How is Field Service Inventory Planned?
Field Service Technicians introduce challenges that common multi-echelon planning algorithms used for Central Warehouses and Forward Stocking Locations do not address. Technicians frequently determine their own inventory needs based on undocumented knowledge and experience that can’t be used to scale as your service supply chain evolves. This gap in process, data and technology represents an untapped opportunity in many service organizations to improve service supply chain performance and improve first call fix rates.
How Big is This Opportunity?
A technician’s time is a valuable resource and making a technician more productive by reducing the need for return visits due to lack of parts is an incredible opportunity for return on investment. Consider the following example:
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This example is based on a 10% reduction in broken calls due to lack of part availability. This results in 25,000 fewer broken calls requiring return visits per year. If each return visit takes an additional 2.5 hours of technician time (part ordering, return trip drive time, and additional on-site work time), that’s $3.1M in gained technician productivity annually. That’s also a big reduction in dissatisfied customers.
One of the best investments a field service organization can make to improve their part availability and improve the productivity of their technicians is to reduce the need for return visits. Prophet by Baxter is the industry leading solution for field service inventory planning.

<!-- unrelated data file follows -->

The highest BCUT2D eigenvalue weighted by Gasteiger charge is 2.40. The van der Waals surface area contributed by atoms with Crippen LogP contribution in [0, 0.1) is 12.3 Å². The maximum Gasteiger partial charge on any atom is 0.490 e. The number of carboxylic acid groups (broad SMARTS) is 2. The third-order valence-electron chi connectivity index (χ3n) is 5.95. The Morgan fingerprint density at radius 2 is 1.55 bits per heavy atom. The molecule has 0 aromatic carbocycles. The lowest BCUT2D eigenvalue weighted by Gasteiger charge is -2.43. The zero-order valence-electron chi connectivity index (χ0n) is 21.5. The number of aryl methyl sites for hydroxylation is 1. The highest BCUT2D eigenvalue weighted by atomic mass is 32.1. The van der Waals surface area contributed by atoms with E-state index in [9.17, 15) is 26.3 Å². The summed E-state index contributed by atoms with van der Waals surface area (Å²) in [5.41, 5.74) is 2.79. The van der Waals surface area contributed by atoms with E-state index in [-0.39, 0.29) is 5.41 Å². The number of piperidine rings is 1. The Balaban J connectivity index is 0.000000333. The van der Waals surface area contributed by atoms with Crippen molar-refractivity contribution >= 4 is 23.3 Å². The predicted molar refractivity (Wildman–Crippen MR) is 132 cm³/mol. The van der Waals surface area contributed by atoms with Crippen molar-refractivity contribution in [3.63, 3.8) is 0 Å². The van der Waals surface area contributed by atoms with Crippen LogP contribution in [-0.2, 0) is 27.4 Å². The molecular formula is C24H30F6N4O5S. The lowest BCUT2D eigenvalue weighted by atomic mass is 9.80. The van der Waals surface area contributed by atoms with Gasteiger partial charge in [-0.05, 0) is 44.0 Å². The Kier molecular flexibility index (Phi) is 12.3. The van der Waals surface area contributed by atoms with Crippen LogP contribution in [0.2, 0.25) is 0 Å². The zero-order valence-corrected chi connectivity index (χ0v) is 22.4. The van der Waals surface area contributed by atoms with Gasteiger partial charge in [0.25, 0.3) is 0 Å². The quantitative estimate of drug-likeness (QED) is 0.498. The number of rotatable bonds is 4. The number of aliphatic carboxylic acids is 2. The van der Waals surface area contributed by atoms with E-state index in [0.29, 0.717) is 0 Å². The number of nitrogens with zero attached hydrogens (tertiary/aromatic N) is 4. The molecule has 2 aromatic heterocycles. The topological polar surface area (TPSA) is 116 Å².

What Makes Field Service Inventory Planning Different?
Networks of physical warehouses are relatively static, both in position and the overall number of locations. Technician workforces are more dynamic. Technicians are mobile and change product responsibility. Technician territory assignments can also change frequently to maintain workload balance. These attributes create a unique set of problems.
- Turnover: It’s not unusual for a technician workforce to have 10% turnover in a year. If the overall organization size stays stable, that’s a loss of 100 trained technicians a year in a workforce of 1,000. Newly added technicians don’t necessarily service the same population of customers and products as the technician they replace, so field service managers regularly shuffle technician territories and assignments to match their workforce and customer base.
- Incomplete or Incorrect Demand History: Technician inventory can’t be efficiently planned using only each technician’s individual “demand history.” Demand history based inventory planning will always be reactive; as there is no plan until that individual technician has experienced demand. When demand occurs before there’s a plan, broken service calls and return visits are the inevitable result. A combination of incorporating installed base knowledge and team/territory assignment knowledge into the plan is critical for success.
- Training: Technician training requirements change over time. As new products are introduced, a limited subset of technicians may be trained to service those products. Understanding which technicians are candidates for parts based on training and call assignment rules is critical.